SPECTRUM! Carriers say there’s not enough
Well, of course they do. It’s in their best interests to tell people that they don’t have enough spectrum and they need more allocated if they’re going to continue to serve America well. Does that mean there really IS a spectrum crunch? No. Does it mean there ISN’T a spectrum crunch? No. WELL, THAT’S A PICKLE.
The New York Times’ Brian X. Chen takes a dive into the issue and talks to a pretty important historical figure on the subject of wireless:
Not even the inventor of the cellphone, Martin Cooper, is convinced that the wireless industry faces a serious challenge that cannot be overcome with technology. “Somehow in the last 100 years, every time there is a problem of getting more spectrum, there is a technology that comes along that solves that problem,” he said in an interview.
He explained that for carriers, buying spectrum is the easiest way for them to expand their network, but newer technologies, like improved antennas and techniques for offloading mobile traffic to Wi-Fi networks, could multiply the number of mobile devices that carriers can serve by at least tenfold.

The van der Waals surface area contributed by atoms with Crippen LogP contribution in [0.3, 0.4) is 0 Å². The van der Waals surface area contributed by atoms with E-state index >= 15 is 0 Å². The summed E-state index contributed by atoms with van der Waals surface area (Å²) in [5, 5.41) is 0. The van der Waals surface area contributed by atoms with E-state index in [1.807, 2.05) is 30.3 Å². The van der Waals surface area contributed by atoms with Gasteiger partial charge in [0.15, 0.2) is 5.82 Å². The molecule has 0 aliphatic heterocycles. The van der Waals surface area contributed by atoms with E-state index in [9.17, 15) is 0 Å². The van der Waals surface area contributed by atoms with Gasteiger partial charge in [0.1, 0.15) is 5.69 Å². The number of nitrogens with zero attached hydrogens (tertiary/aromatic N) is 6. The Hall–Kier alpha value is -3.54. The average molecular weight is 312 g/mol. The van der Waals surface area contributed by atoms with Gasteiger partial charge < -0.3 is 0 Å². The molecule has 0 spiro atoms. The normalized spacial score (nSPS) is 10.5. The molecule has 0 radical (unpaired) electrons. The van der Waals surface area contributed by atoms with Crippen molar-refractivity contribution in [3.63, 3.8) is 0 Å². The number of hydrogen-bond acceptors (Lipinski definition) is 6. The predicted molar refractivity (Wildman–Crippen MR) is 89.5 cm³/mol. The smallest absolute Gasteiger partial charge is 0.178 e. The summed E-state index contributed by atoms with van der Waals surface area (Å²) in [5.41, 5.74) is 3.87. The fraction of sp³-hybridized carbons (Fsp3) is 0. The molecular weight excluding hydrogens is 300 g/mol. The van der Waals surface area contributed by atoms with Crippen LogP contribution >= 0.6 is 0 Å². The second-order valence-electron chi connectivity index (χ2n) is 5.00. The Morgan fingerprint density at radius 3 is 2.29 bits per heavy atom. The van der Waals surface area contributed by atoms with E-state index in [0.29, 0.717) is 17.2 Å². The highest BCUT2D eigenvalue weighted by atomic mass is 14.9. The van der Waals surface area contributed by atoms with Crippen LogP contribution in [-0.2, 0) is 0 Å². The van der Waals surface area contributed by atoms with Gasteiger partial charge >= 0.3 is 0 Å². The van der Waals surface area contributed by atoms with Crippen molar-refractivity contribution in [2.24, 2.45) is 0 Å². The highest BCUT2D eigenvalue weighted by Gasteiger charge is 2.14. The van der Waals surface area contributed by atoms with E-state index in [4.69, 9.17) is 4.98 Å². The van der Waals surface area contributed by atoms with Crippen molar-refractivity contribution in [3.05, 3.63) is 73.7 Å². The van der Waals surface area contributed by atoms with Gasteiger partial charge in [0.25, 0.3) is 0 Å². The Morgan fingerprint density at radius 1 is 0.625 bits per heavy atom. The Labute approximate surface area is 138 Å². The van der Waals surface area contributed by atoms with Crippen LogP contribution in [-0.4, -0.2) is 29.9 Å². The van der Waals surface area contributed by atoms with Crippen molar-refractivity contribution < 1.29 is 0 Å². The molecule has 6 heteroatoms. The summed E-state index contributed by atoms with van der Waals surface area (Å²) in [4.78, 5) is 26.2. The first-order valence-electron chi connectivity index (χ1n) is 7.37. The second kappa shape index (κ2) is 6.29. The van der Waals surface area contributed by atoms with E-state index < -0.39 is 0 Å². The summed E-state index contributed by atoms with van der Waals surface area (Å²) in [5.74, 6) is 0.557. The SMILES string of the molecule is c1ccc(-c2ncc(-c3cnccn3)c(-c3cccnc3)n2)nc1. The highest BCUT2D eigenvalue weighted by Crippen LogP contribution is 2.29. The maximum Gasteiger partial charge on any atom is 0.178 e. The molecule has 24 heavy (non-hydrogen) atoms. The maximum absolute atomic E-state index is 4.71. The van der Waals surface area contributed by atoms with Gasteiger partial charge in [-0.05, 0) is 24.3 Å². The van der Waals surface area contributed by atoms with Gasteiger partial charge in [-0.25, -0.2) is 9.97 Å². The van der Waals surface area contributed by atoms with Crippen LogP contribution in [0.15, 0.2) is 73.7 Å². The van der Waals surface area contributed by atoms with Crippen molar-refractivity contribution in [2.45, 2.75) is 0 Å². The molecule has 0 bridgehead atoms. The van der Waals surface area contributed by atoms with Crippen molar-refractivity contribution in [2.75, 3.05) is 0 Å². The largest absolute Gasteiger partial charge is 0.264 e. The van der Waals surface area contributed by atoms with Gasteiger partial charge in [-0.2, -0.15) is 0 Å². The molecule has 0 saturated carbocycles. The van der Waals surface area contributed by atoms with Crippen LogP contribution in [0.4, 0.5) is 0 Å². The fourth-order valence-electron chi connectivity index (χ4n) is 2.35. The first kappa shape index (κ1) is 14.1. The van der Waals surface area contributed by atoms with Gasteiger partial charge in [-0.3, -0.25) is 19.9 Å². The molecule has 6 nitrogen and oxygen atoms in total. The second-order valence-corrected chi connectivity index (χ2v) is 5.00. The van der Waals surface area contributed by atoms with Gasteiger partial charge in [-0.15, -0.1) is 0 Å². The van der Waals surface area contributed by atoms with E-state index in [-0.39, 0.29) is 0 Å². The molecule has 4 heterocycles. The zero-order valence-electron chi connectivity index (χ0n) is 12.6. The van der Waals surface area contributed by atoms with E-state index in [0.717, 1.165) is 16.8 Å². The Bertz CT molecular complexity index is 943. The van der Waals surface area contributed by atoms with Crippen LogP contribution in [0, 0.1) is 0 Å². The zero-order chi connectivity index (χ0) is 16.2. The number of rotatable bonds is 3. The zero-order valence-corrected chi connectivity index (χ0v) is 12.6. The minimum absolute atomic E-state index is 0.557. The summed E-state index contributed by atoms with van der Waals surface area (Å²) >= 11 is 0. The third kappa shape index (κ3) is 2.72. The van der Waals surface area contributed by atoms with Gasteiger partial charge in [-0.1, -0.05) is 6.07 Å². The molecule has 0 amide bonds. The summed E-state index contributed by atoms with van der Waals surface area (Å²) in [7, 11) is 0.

Chen also talks to David Reed, one of the original architects of the Internet, who says that spectrum is not finite, and that we’re too married to the idea of frequencies. He says there are plenty of ways to reuse the same broadcast space so everyone can use it at the same time.
From the Times:
The reason spectrum is treated as though it were finite is because it is still divided by frequencies — an outdated understanding of how radio technology works, he said. “I hate to even use the word ‘spectrum,’ ” he said. “It’s a 1920s understanding of how radio communications work.”
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